The Balanced Budget Amendment was clearly in the spotlight with the election of a Republican Congress in 1994. This was the first time in 30 years the GOP was in power in both Houses and item number one in their 1994 Contract With America was the Fiscal Responsibility Act.
It called for an amendment to the Constitution which would require a balanced budget, unless sanctioned by a three-fifths vote in both houses of Congress. This was passed by the House of Representatives as Joint Resolution 1 on January 26, 1995 by a vote of 300 to 132. It then became Senate Joint Resolution 1 and was co-sponsored by all of the Republican lawmakers, except one.
They were joined by 7 Democrats (Bryan (NV), Kohl (WI), Graham (FL), Baucus (MT), Breaux (LA), Moseley-Braun (IL) and Robb of Virginia). A Constitutional Amendment requires a two thirds vote for passage. On March 2, 1995, the Senate failed to adopt it by a vote of 66-to-35. This was one vote shy of the necessary two-thirds. Six Democratic Senators who voted for the resolution in 1994 voted against it in 1995. All of them had been lobbied by President Clinton.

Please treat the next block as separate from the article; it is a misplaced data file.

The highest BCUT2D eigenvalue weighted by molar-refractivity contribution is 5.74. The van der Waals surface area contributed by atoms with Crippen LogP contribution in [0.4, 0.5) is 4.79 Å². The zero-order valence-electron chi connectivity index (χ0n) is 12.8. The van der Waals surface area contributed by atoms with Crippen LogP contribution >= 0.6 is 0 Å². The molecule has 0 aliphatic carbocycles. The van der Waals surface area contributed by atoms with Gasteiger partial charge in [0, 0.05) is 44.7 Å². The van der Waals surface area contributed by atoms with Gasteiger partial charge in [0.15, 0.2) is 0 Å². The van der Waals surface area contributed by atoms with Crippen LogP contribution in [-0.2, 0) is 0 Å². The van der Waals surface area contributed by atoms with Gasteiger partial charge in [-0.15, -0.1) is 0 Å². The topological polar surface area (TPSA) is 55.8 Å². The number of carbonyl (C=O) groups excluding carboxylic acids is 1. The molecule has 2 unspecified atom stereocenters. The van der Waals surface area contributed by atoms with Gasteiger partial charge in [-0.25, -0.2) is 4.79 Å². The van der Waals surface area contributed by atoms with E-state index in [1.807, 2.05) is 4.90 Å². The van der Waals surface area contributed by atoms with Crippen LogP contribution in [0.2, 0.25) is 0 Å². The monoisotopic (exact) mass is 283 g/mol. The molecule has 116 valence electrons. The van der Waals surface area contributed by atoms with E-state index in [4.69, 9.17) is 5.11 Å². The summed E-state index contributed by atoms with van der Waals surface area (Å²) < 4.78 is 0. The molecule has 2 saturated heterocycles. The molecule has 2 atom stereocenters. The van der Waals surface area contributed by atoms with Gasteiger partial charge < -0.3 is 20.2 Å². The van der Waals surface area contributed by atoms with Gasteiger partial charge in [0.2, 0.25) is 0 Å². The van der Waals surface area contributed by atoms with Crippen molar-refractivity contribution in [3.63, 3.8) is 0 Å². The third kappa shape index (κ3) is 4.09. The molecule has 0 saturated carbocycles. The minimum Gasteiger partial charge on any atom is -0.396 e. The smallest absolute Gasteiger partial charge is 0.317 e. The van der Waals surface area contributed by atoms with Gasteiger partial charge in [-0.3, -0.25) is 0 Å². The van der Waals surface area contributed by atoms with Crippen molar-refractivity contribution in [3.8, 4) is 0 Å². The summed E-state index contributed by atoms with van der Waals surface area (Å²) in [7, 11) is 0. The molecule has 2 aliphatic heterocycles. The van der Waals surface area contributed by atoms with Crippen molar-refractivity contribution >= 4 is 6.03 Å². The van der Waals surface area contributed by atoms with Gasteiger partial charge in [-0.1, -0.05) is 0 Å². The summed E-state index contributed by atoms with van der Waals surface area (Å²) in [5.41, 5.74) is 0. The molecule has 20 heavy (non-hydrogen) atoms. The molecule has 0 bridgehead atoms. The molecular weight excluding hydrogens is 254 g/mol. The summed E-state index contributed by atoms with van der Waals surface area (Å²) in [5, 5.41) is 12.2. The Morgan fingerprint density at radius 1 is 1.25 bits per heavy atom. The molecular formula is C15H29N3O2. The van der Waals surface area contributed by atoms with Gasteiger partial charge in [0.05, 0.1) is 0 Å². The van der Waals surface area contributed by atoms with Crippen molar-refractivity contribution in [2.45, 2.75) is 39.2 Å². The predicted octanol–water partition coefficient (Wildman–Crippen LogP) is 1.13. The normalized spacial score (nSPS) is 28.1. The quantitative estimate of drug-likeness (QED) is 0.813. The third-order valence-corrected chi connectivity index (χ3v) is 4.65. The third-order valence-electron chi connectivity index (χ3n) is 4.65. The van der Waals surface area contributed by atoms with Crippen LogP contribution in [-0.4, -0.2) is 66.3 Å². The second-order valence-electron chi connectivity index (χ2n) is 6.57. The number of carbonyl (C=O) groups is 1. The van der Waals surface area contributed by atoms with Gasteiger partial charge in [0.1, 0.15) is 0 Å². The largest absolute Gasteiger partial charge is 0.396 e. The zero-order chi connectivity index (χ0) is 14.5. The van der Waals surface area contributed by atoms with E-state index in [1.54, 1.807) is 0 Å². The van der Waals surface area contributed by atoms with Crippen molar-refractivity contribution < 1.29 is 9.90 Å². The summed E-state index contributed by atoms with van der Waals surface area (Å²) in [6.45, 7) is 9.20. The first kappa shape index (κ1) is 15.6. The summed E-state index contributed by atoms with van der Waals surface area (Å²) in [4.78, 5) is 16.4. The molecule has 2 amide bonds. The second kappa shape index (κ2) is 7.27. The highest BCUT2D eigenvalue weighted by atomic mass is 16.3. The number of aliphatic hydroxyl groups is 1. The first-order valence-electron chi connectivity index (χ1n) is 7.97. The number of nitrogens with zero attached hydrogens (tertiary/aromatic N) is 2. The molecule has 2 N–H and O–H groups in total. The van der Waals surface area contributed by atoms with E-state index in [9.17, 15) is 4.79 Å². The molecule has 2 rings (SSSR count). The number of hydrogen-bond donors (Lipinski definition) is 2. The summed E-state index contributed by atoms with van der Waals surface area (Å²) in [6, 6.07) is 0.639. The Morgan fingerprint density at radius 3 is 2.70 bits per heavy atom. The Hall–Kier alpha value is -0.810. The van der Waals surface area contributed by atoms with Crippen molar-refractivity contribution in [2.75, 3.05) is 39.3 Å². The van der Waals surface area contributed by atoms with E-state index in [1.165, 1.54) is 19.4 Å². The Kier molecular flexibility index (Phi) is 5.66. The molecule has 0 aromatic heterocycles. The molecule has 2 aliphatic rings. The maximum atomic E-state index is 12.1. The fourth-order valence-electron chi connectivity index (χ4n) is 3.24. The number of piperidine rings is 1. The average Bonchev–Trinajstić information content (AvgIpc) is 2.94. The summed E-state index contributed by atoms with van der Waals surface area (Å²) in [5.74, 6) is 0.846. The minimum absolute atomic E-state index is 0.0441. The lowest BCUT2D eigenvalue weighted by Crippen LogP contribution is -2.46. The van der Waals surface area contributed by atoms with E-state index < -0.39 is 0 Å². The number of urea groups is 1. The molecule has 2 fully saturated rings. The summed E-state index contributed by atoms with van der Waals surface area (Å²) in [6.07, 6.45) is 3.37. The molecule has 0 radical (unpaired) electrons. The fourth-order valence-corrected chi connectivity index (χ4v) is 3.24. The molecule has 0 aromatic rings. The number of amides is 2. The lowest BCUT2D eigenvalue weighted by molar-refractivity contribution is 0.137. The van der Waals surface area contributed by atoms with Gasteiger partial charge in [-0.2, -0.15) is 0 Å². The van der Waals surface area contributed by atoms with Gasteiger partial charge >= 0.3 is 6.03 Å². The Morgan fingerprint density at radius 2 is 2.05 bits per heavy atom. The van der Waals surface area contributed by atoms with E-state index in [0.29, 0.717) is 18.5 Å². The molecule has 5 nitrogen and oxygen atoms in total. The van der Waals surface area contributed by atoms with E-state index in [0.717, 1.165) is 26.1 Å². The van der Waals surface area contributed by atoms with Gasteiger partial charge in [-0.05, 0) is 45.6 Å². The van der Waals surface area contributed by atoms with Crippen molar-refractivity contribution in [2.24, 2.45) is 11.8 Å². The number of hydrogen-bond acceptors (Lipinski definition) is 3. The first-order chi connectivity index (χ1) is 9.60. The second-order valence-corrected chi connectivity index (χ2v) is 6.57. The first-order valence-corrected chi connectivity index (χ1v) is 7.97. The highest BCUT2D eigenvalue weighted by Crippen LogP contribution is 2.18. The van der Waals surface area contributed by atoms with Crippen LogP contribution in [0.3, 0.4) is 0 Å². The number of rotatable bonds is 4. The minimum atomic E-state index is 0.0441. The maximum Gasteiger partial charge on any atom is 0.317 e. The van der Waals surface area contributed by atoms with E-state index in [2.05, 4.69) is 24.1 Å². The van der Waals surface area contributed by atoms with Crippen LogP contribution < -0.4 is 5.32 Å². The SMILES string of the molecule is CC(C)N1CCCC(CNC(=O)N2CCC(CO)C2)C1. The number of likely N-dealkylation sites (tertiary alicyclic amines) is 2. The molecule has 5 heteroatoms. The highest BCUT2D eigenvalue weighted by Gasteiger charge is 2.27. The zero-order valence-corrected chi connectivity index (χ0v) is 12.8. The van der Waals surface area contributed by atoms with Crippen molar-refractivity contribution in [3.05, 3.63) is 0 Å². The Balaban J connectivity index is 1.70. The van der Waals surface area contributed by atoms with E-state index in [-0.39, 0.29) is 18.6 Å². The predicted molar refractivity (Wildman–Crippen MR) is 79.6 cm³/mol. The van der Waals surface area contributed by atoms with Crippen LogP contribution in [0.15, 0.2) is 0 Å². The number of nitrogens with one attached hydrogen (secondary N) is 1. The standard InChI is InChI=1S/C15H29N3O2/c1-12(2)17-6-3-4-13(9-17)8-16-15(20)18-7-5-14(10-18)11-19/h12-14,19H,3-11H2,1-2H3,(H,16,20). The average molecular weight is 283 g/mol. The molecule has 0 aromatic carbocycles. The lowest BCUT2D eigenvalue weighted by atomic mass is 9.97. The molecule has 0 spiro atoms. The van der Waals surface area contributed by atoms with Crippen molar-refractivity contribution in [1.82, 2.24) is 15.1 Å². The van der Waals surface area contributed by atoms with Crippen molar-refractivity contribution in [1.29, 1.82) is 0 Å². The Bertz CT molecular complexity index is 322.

The group included Majority Leader Tom Daschle (SD), Wendell Ford (KY), the Senate Whip, Harry Reid (NV), the present Majority Leader, and Byron Dorgan (ND). Senator Mark Hatfield (R-OR) was the only Republican who broke with his colleagues by failing to support the amendment, and he refused to abstain. Hatfield said it was the most important vote in thirty years on Capitol Hill, but he saw it as “a political ploy to erroneously make Americans think we are actually doing something about the deficit.” An unsuccessful effort was later made to strip Hatfield of his Chairmanship of the Appropriations Committee in retaliation.